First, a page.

The gay-marriage example (possibly not ideal) was meant not to show that ALL changes will inevitably take place, but that some will. I'm thinking not of a constant march forward of history, but of two main groups, those producing demands for change (in all directions, not all 'improvements' by any objective standard), and another producing arguments and movements to fight those changes. So you're right, both sides do continually become outdated. What happens is, when someone who sought change happened to seek it in ways that we now consider correct, we find ways to overlook the less savory elements, considering that for the time it was written, to expect anything else would be anachronism. (Who are 'we'? Not sure, but maybe left-to-center academics?)

Miss Self-Important said...

Yes, historicism. A related tool to address the problem of the ever-changing standard of right that is implied by dialectical history. However, taken to its logical end, it also suggests that there are no good or bad ideas, just historically conditioned ones. What is radical in 1850 is moderate by 1900 and conservative by 1950, but at no point is it actually right or wrong. So again we arrive at the same problem: why is an idea that's bad now better later? (I'd take human cloning for our example, since it's something that is widely opposed now but considered by many to be inevitable, but feel free to suggest something more fitting.) Is it simply because other bad ideas will have already been enacted, so this one won't look so radical by contrast? And what do we make of the fact that some things go from radical left to center and turn out to suck, so they return to the radicals again, thereby vindicating conservatives (for example, the eugenic movement)?

Withywindle said...

1) "Those who do in fact dream of a return to the glorious and unchanging past, of a reactionary revolution, are fascists, not conservatives."

This is completely wrong, and you know better. Fascism (see endless Goldberg-related posts) is a specific constellation of ideas and practices, none of which is a dream to return to a glorious and unchanging past--and which is a very specific sort of "reactionary revolution." I would dearly love to return academia to the day where Lionel Trilling was the English literature professor to conjure by--but this is not particularly fascist.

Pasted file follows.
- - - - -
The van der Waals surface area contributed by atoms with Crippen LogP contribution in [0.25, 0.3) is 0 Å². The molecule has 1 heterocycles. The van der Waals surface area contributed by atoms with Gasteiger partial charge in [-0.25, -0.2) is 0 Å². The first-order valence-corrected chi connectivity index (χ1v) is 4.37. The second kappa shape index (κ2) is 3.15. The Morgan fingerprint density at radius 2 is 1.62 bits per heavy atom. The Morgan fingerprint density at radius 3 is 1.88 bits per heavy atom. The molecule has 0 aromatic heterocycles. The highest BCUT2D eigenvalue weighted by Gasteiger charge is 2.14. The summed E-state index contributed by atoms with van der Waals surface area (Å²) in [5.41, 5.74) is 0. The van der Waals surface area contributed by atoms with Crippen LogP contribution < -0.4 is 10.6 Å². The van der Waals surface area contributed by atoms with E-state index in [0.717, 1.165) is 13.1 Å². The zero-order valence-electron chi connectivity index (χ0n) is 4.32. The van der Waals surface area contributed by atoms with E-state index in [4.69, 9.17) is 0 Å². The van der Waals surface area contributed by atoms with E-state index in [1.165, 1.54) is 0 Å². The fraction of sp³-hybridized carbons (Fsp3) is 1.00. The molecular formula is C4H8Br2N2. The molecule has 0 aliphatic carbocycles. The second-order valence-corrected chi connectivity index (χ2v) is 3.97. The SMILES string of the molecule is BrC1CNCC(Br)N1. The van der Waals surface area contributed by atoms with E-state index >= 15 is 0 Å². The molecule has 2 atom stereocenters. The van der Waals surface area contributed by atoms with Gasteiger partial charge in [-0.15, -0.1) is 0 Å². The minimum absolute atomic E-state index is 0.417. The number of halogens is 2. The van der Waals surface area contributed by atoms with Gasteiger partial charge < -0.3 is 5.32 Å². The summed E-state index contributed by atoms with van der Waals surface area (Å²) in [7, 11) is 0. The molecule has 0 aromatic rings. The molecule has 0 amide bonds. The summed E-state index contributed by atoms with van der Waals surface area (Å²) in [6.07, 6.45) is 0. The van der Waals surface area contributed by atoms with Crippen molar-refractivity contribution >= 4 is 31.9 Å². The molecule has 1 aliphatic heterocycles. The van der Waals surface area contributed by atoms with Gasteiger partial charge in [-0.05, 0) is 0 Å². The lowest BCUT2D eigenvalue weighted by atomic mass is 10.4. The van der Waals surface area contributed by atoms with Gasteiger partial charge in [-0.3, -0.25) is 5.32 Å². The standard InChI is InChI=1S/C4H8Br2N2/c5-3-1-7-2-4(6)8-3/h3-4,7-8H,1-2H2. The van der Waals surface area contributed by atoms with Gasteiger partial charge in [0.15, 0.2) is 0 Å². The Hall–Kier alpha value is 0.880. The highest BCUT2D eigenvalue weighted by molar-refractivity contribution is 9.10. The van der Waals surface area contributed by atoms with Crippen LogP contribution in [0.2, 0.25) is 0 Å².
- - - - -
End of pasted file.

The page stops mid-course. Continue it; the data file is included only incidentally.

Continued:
2) There are all sorts of different conservatives--some preferring an unchanging, timeless ideal, others preferring tradition and slow reform. "Conservatism" tends to be a coalition of people wanting to conserve different values and cultures--it's not that the nostalgists for the Antebellum South have changed, just that there are fewer of them around any more, and they have to cooperate with, say, nostalgists for Eisenhower's America, nostalgists for the Enlightenment, etc.

3) Levy's post, and yours, indicate not a problem with conservative philosophy but a problem with modern education. If we educate our children to scorn the past from day one, never to be wary of change, never to know the good of the past's history, culture, literature--why, yes, they will not likely be enthusiastic about conservative philosophy when they encounter it at age 18. If we were to have a different curriculum from the beginning--funnily enough, a traditional one--more enthusiasm for conservatism would be natural.

4) There are some basic conflations going on in the referenced discussion. Conservative philosophy, conservative political tract, or work that forwards a conservative frame of mind? -- these are not the same things. One could argue that philosophy is in itself not conservative in certain senses--depend on philosophy alone and you have no revelation, and what is a conservative with no knowledge or appreciation of the Bible? (Insert other revealed texts for other traditions.) Or of the theological tradition? -- Augustine, Aquinas, Luther, Calvin. But generally, one is trying as a conservative to steep students in a traditional frame of mind, with which to approach the politics of the day.